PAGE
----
Color dilution alopecia (CDA) is a genetic skin condition that affects dogs bred to have coats that appear blue or light fawn (Isabella). CDA can leave your dog with patchy hair loss, and uncomfortable, itchy skin. Today, our Greensboro vets explain the causes of CDA, which breeds are affected, and how it can be treated.
What is CDA in dogs?
Color dilution alopecia (CDA), also known as Blue Dog Disease, is a hereditary condition that causes patches of thinning hair and itchy flaky skin in dogs with a 'dilute' coat color. Dilute coat colors include fur considered blue (diluted from black) or light fawn (diluted from liver or chocolate-colored coats).
Dogs with CDA often appear to have normal, healthy fur as puppies but begin to develop signs of the condition at around six months of age.
What causes CDA?
CDA is primarily caused by genetic factors. Dogs with dilute coat colors possess a recessive gene that results in the dilution of pigments in their coat, skin, and eyes. This genetic alteration can affect the structure and function of the dog's hair follicles, leading to hair loss and skin problems.
What breeds are prone to developing CDA?
While the disorder is most often seen in blue Dobermans, it has been recognized in other breeds, including:
- Chow Chow
- Great Dane
- Irish Setter
- Italian Greyhound
- Standard Poodle
- Yorkshire Terrier
- Bernese Mountain Dog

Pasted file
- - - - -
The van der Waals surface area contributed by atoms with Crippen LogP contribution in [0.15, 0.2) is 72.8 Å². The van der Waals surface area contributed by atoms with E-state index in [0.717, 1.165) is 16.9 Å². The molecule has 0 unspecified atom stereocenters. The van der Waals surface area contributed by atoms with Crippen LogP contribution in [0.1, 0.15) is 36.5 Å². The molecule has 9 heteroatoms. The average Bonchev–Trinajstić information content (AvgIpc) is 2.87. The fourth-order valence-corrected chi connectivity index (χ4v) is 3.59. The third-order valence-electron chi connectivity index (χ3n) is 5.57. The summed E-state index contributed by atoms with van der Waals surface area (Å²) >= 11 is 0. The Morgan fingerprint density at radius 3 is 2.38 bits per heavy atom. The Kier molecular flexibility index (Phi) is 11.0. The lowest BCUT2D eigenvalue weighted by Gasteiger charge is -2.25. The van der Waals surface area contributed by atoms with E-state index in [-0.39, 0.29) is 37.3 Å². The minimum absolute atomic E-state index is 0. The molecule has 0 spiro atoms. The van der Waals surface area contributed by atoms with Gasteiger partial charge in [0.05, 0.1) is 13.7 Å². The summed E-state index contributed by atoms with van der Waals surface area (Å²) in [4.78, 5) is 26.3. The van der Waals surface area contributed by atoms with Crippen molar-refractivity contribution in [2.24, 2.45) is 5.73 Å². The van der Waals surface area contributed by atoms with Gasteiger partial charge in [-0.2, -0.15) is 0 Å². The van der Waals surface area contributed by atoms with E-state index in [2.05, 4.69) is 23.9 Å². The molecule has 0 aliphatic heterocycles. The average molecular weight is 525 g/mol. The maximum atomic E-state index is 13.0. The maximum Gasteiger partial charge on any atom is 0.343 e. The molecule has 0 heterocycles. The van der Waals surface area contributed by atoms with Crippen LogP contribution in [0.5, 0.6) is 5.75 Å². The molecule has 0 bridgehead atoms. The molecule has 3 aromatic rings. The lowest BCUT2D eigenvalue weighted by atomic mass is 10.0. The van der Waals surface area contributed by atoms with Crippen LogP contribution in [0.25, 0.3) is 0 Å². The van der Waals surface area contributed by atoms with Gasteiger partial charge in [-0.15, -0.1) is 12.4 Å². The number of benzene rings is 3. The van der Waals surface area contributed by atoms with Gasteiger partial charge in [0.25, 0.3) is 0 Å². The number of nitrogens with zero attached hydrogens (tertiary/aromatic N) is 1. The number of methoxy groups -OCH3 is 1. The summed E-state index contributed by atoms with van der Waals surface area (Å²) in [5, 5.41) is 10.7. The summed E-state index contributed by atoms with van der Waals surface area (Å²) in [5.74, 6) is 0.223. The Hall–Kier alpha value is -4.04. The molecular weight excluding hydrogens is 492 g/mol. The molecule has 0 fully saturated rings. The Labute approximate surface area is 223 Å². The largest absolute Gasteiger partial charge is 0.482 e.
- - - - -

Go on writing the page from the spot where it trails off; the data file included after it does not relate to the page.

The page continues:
- Shetland Sheepdog
- Boston Terrier
It's important to note that not all dogs with dilute coat colors will develop CDA, and the severity of the condition can vary in dogs that do develop the condition.
How is CDA diagnosed?
Your veterinarian will perform a thorough examination of your dog's skin and coat, noting the pattern and severity of hair loss as well as any signs of skin irritation or infection. In some cases, your vet may recommend that a hair analysis or skin biopsy be done in order to confirm the diagnosis and rule out other possible conditions.
How is CDA in dogs treated?
Color dilution alopecia treatment is focused on managing the condition and relieving your dog's symptoms. Treatment for CDA may include:
- Topical therapies such as medicated shampoos and conditioners to help soothe irritated skin and manage secondary bacterial infections.
- Oral medications, such as antibiotics or anti-inflammatory drugs, to manage skin issues and inflammation.
- Omega-3 fatty acid supplements to help improve skin and coat health and reduce the severity of your dog's CDA symptoms.
- Avoidance of environmental triggers. Dogs with CDA need to be protected from extreme temperatures and harsh conditions that may aggravate skin issues.
- Regularly scheduled checkups to monitor the progression of your dog's CDA to alter your pet's treatment plan whenever necessary.
Can CDA be prevented?
The genetic nature of the disease means that CDA cannot entirely be prevented. If you are considering adopting a dog with a dilute coat be sure to do your research ahead of time, and speak to your breeder. Find out if your puppy's parents, grandparents, or older siblings have shown signs of CDA.
Be sure to take your dog for regularly scheduled routine checkups so that your veterinarian can monitor the health of their skin and watch for early signs of CDA. Your vet may also recommend proactive steps to help protect your dog's skin health, such as a prescription diet that's high in Omega-3s or dietary supplements formulated to promote excellent skin health.
Note: The advice provided in this post is intended for informational purposes and does not constitute medical advice regarding pets. For an accurate diagnosis of your pet's condition, please make an appointment with your vet.